Advance Research on Foot & Ankle (ISSN: 2688-6413)

Article / short communication

"Changing Pattern of Management of Clubfoot in a Regional Orthopedic Hospital Club Foot Clinic in Nigeria"

Omolade Ayoola Lasebikan*, Valentine Ogochukwu Ogbu, Chukwuemeka Benjamin Eze, Ezekiel David Chukwujindu

Department of Orthopedic Surgery, National Orthopedic Hospital, Nigeria

*Corresponding author: Omolade A. Lasebikan, Department of Orthopaedics Surgery, National Orthopedic Hospital, Nigeria. Tel: +2348036550664; +2348094316112; Email: ladelash@yahoo.com

Received Date: 30 April, 2018; Accepted Date: 04 May, 2018; Published Date: 14 May, 2018


1.       Introduction

Clubfoot is a complex foot deformity which is commonly idiopathic in origin is also known as talipes equinovarus. The deformity has four components: equinus of the heel, hind-foot Varus, forefoot adduction and midfoot cavus. Early results of the surgical treatment of clubfoot were encouraging [1]. Long term results have been shown to be unsatisfactory [2]. Ponseti using his method of conservative treatment reported 74% good or excellent results after 30 years of follow up [3]. His method requires little technology and can be applied in poor resource environment [4]. This is a retrospective study to review the changing pattern of management of clubfoot in National Orthopedic Hospital over 10 years.  National Orthopedic Hospital Enugu is a regional orthopedic center in South East Nigeria.

2.       Methodology

This is a retrospective study of all patients who presented with clubfoot in National Orthopedic Hospital, Enugu, from 1st July 2004 to 31st June 2014, whose folders were available at our medical record department. Ethical clearance was obtained from the Hospital before commencement of the study. All the case notes of the patients with clubfoot that presented to National Orthopedic Hospital during the study period were retrieved and analyzed using frequency tables. This included the sex of the patient, age at presentation, pattern of deformity, the foot affected and the pirani score at presentation. Other information retrieved included previous management, number of casts applied, duration of treatment, type of brace used and other associated abnormality.

3.       Results

A total of 218 patients presented with 324 clubfeet during the study period. Bilateral involvement of both feet was noted in 110(28%) of the limbs while the left foot was affected in 60 (27.5%) of the limbs (Table 1). The number of patients who were male was 121 with a male to female ratio of 1.2: 1. Presentation before the age of 3 months was noted in 56 (25.7%) of the patients while 44.1% of the patients presented before 1 year of age (Table 2). Among all the patients with clubfoot, the first child of the family was the most affected. It was seen in 26.6% of the patients (Table 3). Using the Pirani score, the deformity was severe was in 30(13.8%) of the patients but the score was not documented in 110(54.5%) of the patients (Table 4). Seventy-four (33.9%) of the patients received orthodox treatment prior to presentation while 126(57.8%) of the patients had no treatment before presentation. Majority of the patients had surgical treatment between 1st July 2004 to 31st June 2012. One hundred and twenty-four patients had conservative treatment between 1st July 2012 to 31st June 2014 (Table 5). The number of casts applied before correction was achieved ranged from 1 to 16 casts (Table 6). One hundred and thirty-one (60.1%) had their deformity corrected within 6 months. Ankle foot orthosis was used in 53(24.3%) of the patients while 120(55.0%) of the patients had no brace (Table 7).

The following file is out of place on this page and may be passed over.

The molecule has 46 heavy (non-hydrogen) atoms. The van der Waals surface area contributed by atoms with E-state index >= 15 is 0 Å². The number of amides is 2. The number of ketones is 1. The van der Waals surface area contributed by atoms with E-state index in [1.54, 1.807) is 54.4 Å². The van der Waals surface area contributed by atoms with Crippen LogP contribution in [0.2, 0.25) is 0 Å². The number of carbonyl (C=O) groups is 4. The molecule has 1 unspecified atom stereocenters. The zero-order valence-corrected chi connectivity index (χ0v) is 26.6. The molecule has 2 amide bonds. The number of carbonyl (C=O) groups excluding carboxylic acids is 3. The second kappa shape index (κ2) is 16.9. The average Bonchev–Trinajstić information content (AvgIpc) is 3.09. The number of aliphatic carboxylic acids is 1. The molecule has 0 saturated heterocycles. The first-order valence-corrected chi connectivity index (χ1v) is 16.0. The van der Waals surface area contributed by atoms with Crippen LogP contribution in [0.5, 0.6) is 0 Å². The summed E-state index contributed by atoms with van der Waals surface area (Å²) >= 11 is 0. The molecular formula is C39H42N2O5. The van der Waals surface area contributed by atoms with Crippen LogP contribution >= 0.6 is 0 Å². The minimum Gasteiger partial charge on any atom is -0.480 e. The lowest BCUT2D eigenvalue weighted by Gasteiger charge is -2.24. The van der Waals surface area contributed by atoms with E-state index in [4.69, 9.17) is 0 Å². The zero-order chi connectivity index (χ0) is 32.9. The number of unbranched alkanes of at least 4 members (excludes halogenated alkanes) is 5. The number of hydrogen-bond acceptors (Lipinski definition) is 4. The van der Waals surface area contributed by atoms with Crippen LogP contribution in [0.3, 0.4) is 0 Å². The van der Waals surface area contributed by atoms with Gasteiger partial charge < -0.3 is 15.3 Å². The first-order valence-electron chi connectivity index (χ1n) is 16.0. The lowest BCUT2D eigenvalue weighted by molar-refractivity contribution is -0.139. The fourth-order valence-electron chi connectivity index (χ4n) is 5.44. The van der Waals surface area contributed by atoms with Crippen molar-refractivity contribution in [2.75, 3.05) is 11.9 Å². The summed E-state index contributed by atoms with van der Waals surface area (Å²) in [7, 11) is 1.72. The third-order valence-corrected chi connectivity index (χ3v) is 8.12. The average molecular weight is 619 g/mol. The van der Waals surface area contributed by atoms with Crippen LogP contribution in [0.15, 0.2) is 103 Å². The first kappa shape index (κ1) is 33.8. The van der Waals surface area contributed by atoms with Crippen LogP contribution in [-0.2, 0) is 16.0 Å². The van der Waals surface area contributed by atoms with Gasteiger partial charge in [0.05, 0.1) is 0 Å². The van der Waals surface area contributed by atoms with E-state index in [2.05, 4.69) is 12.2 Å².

4.       Discussion

In the recent time, a major change has been noted in the treatment of clubfoot globally. The method developed by Ignacio Ponseti has excellent functional outcome in more than 74% of clubfoot [3]. At our institution, the treatment commonly used before the Ponseti method was introduced was Elongation of Tendo-Achilles and postero-medial soft tissue release, usually after a period of failed 2 weekly casting. However, in 2009, Ponseti International Association had a workshop on Ponseti treatment method, attended by the corresponding author, after which the method was introduced in one of the five orthopedic units in the hospital, which gradually led to a change in management pattern of club foot in our hospital. This was due to a gradual shift of patients to our unit by choice, which led to the commencement of specialized club foot clinic on 1st of august, 2013, coordinated by the corresponding author. Subsequently, increased number of clubfoot patients presenting to the hospital was observed, with attendant better care because most patients preferred the conservative treatment method with reduced financial implication.